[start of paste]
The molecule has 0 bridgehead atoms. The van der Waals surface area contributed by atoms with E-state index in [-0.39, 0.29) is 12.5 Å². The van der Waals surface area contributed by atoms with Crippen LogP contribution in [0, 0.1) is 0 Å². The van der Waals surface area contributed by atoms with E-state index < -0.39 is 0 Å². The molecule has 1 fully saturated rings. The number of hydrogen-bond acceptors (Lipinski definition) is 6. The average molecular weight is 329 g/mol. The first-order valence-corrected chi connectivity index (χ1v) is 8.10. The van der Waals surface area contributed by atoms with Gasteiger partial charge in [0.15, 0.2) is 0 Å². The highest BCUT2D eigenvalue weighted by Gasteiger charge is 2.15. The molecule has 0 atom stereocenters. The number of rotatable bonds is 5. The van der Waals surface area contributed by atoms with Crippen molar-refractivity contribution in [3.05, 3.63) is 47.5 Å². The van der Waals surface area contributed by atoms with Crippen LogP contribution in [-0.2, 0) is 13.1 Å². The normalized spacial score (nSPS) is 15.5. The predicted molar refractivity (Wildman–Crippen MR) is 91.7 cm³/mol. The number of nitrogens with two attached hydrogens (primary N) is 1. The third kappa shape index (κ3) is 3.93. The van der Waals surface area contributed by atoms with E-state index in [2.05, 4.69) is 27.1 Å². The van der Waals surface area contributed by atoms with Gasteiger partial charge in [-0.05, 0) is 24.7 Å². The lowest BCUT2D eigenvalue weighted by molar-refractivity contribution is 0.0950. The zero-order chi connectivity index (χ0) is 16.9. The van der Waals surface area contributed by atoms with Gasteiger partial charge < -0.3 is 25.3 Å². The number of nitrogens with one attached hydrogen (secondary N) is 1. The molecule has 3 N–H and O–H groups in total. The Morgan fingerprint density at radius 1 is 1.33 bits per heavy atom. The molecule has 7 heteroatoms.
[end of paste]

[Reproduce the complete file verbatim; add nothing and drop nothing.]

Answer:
The molecule has 0 bridgehead atoms. The van der Waals surface area contributed by atoms with E-state index in [-0.39, 0.29) is 12.5 Å². The van der Waals surface area contributed by atoms with Crippen LogP contribution in [0, 0.1) is 0 Å². The van der Waals surface area contributed by atoms with E-state index < -0.39 is 0 Å². The molecule has 1 fully saturated rings. The number of hydrogen-bond acceptors (Lipinski definition) is 6. The average molecular weight is 329 g/mol. The first-order valence-corrected chi connectivity index (χ1v) is 8.10. The van der Waals surface area contributed by atoms with Gasteiger partial charge in [0.15, 0.2) is 0 Å². The highest BCUT2D eigenvalue weighted by Gasteiger charge is 2.15. The molecule has 0 atom stereocenters. The number of rotatable bonds is 5. The van der Waals surface area contributed by atoms with Crippen molar-refractivity contribution in [3.05, 3.63) is 47.5 Å². The van der Waals surface area contributed by atoms with Crippen LogP contribution in [-0.2, 0) is 13.1 Å². The normalized spacial score (nSPS) is 15.5. The predicted molar refractivity (Wildman–Crippen MR) is 91.7 cm³/mol. The number of nitrogens with two attached hydrogens (primary N) is 1. The third kappa shape index (κ3) is 3.93. The van der Waals surface area contributed by atoms with E-state index in [2.05, 4.69) is 27.1 Å². The van der Waals surface area contributed by atoms with Gasteiger partial charge in [-0.05, 0) is 24.7 Å². The lowest BCUT2D eigenvalue weighted by molar-refractivity contribution is 0.0950. The zero-order chi connectivity index (χ0) is 16.9. The van der Waals surface area contributed by atoms with Gasteiger partial charge < -0.3 is 25.3 Å². The number of nitrogens with one attached hydrogen (secondary N) is 1. The molecule has 3 N–H and O–H groups in total. The Morgan fingerprint density at radius 1 is 1.33 bits per heavy atom. The molecule has 7 heteroatoms.